In April 2014, levels of lead in the drinking water of Flint, Michigan began to rise due to corroding of service lines caused by an untreated water supply as the city of Flint decided to switch the water supply from the Detroit Water and Sewerage Department (DWSD) to the Karegnondi Water Authority (KWA) in an attempt to save the city money.
Although the residents of Flint almost immediately began to complain about discolored water, it wasn’t until Aug. 17, 2015 that the Michigan Department of Environmental Quality (MDEQ) ordered Flint to improve the corrosion control treatment in the water supply after studies from the first six months of 2015 revealed elevated lead levels. Many City and State officials denied there was a problem for months some even going as far drinking the water on TV to prove it was “safe” such as Mayor Dayne Wallings.
According to the EPA, “young children, infants, and fetuses are particularly vulnerable to lead because the physical and behavioral effects of lead occur at lower exposure levels in children than in adults.” Some of the health effect include behavior and learning problems, lower IQ and hyperactivity, slowed growth, hearing problems, anemia and in rare cases lead consumption can lead to seizures and death.
Following an independent probe that placed blame on state officials, several lawsuits were filled against several officials and 2 corporations. Early in 2017, a $722 Million class action lawsuit was against the EPA on behalf of over 1,500 residents affected by the water crisis.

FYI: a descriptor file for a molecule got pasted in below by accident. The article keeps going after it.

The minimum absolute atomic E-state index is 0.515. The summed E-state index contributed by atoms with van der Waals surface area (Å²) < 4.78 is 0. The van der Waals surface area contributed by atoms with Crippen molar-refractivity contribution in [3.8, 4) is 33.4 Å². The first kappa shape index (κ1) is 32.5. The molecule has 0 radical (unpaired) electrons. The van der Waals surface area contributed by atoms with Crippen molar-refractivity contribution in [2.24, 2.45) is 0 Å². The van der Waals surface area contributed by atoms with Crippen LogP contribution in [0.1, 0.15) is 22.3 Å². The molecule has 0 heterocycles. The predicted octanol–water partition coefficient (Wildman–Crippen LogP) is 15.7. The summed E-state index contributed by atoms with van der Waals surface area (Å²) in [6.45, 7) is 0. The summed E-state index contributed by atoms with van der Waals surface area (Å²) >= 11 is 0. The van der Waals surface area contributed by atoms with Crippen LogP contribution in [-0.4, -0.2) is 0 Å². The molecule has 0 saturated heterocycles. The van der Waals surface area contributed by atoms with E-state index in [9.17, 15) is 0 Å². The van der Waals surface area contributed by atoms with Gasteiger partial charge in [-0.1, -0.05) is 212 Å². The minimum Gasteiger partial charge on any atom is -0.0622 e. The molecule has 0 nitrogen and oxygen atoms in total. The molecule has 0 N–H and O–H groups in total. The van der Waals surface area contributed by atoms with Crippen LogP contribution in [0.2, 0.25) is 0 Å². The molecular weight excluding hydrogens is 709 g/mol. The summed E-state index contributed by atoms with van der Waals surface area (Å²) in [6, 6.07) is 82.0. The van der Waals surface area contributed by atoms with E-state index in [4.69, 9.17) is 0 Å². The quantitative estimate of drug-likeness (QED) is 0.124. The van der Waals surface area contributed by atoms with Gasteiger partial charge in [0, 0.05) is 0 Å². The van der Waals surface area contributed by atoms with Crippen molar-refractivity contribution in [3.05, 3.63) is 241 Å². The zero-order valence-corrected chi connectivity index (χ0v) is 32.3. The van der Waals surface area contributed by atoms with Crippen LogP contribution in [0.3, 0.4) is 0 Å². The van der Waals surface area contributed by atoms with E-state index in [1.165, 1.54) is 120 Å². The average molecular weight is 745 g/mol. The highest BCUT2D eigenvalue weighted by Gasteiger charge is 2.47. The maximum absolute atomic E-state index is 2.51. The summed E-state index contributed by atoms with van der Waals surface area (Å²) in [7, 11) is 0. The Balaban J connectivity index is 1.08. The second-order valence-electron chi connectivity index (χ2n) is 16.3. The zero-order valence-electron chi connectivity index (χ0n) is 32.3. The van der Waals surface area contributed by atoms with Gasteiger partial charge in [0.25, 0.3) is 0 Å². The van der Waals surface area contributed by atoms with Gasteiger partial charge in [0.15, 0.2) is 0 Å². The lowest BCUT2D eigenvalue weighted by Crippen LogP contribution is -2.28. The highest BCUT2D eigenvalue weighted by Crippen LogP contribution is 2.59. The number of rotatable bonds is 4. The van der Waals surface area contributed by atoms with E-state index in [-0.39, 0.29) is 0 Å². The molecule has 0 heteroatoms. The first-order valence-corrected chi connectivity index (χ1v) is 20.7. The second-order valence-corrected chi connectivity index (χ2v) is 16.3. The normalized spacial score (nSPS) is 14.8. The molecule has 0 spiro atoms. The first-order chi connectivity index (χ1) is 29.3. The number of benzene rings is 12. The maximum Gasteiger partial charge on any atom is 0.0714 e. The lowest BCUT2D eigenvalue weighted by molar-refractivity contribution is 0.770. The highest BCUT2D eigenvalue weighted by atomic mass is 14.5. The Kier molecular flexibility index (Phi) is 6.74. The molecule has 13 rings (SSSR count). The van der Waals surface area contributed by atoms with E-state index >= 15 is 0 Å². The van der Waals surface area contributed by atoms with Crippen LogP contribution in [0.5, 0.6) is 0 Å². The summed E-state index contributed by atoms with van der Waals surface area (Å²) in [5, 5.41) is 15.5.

In March of 2017, the state of Michigan approved spending of $87 million in their latest attempt to solve the problem. The plan is to replace nearly 18,000 pipes over the next 3 year and 6,000 pipes this year alone. One of the four companies contracted is WT Stevens, a black owned general contractor based in Flint, Michigan.
As the bidding process began for the contract, WT Stevens, due to their background and previous work, saw the opportunity to be a part of the solution to the water crisis. For some like lifelong resident and Vice President of WT Stevens Rhonda Grayer, the project hits close to home.
“I feel like this is personal to me because I have family members that live inside the city of flint and that are impacted by the water,” Vice President Rhonda Grayer said. ” My business is in the city of flint and i grew up in the city of flint, so it feels very personal to me.”
As a relatively small contractor taking on a big project, WT Stevens had to expand to reach the capabilities required for the contract.
“We hired probably 20 to 30 employees and we hired probably 70% of those were from the city of Flint,” Grayer said. “We felt like we had provided some opportunities for local families. A number of these people are second chance, so many wouldn’t have had a chance to not only be a part of a project of this magnitude and helping there community but having a job with good wages.”
Other News Sources Coverage of the Story and Additional Details on the Water Crisis: